Residents of Atlanta, Georgia would all likely agree its been a long cold winter. The winter months arent typically thought of as a very active time for household pests. When temperatures drop, pests have a harder time moving, eating, and reproducing, but even in very cold weather they dont die off. In fact, in winter months, pests will typically look to your home for warmth and shelter. With the cold weather outdoors you will often find pests, rodents and other wildlife hidden in walls or attics seeking shelter and food patiently waiting for spring and warmer temperatures.
As homeowners, often times we overlook winter pests but pests like; cluster flies, spiders, cockroaches, rodents, crickets and even raccoons and skunks can be a problem in the winter. Its important to understand the different types of pests commonly found and what you can do to protect your home.
These pests make our Atlanta, GA Winter Pests Most Wanted List:
Rodents are little concern during the temperate months when mice and rats can be found actively roaming outdoors where there is plenty of food. However, when the temperature begins to cool and food sources become more scarce, rodents will seek out a more welcoming environment like your home. Rodents can enter your home through cracks or holes near plumbing, electrical outlets and where your HVAC pipes come in from outside. Holes can be as small as a nickel for them to squeeze through so ensuring all cracks and crevices are sealed is key to preventing a rodent infestation. Once inside, they build nests and begin to forage for food at night when you are fast asleep leaving droppings, bacteria and other pathogens behind.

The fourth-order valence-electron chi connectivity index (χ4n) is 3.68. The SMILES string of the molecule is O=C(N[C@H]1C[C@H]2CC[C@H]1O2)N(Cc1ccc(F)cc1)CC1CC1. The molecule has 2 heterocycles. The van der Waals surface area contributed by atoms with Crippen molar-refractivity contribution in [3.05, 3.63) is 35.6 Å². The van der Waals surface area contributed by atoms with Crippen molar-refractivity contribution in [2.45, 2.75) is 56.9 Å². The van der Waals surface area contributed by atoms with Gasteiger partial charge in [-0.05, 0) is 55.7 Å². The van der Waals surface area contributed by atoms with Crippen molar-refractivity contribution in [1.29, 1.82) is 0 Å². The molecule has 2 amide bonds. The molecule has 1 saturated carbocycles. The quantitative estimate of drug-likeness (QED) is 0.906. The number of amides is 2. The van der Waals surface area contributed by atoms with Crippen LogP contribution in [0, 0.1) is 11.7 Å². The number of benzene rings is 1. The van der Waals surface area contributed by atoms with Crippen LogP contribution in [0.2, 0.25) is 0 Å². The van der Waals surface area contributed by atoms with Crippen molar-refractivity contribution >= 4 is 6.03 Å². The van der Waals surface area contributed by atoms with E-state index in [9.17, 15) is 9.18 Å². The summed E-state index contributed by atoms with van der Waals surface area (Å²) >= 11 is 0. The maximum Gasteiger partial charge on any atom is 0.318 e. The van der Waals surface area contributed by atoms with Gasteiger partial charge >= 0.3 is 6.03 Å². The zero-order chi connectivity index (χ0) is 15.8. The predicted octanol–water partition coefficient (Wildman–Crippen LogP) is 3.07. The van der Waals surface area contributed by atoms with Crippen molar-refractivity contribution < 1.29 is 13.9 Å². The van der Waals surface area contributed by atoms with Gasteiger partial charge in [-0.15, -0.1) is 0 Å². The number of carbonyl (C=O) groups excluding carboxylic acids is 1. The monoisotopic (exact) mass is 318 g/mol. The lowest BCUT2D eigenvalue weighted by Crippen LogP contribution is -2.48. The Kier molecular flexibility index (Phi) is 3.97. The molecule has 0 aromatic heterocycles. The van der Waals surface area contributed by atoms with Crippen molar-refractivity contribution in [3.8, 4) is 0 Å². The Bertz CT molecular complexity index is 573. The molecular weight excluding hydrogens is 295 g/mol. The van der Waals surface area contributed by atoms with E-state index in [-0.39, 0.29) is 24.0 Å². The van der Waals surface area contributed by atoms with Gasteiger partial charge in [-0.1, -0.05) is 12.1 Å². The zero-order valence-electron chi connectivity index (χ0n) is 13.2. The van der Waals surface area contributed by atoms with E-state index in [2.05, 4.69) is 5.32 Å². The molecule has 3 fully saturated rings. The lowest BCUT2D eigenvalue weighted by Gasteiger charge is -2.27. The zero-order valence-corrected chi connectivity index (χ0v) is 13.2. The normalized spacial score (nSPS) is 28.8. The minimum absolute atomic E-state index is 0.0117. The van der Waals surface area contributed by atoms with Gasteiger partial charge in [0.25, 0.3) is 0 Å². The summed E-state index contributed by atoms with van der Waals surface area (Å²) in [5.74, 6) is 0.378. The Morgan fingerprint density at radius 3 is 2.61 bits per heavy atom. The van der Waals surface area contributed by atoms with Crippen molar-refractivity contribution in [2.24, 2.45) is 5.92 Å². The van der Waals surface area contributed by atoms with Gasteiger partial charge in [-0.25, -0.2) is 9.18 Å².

Squirrels, raccoon, skunks and bats are a few of the common types of nuisance wildlife likely to enter your home in the winter. They are most likely to be found in attics and basements or in other areas of the home that provide a perfect hiding place. Squirrels and other nuisance wildlife aren’t just looking for a place to hide out for the winter, they are usually using your home as the ideal spot to breed and raise their young growing brood. Unlike rodents who scavenge for food within your home, the adult squirrels will leave the home daily to seek food outside then return to feed their offspring daily.
Cluster Flies spend the winter relatively inactive, hiding out in attics and wall voids inside the structure of your home. Once they are safely hidden indoors, their populations grow quickly making early identification and treatment key to preventing a wide-spread infestation. Although harmless, cluster flies can prove to be a nuisance to homeowners once indoors.
Other winter houseguest pests include; box elder bugs, lady bugs and stink bugs which invade in the fall and normally hibernate during the winter but are also likely to stay active once they have made their way indoors. The key to treating winter pests is taking steps to prevent them from entering your home in the first place. Here are some steps to take to ensure your home is pest free for the winter.
- Seal any cracks and holes on the outside of the home.
- Repair damaged screens on windows or doors.
- Seal off any entry points. Inspect the outside of your home for easy access points.
- Remove all moisture build up around your home. Check for leaking pipes and clogged drains.
- Store food in airtight containers and dispose of garbage regularly.
- Clean counters and sweep floors to eliminate crumbs and residue.
- Inspect items such as boxes containing holiday decorations and grocery bags before bringing them indoors.
- Keep items in garages, basements and attics in sealed plastic containers rather than cardboard boxes to prevent rodents from nesting inside.
- Keep branches and shrubbery well-trimmed. Make sure to store firewood at least 20 feet away from the house and five inches off the ground.
Taking these steps to properly seal your home can help you prevent a winter pest infestation. Call Truly Nolen of Atlanta for a free pest inspection if you suspect you have an infestation or see or hear any rodents or wildlife in your home.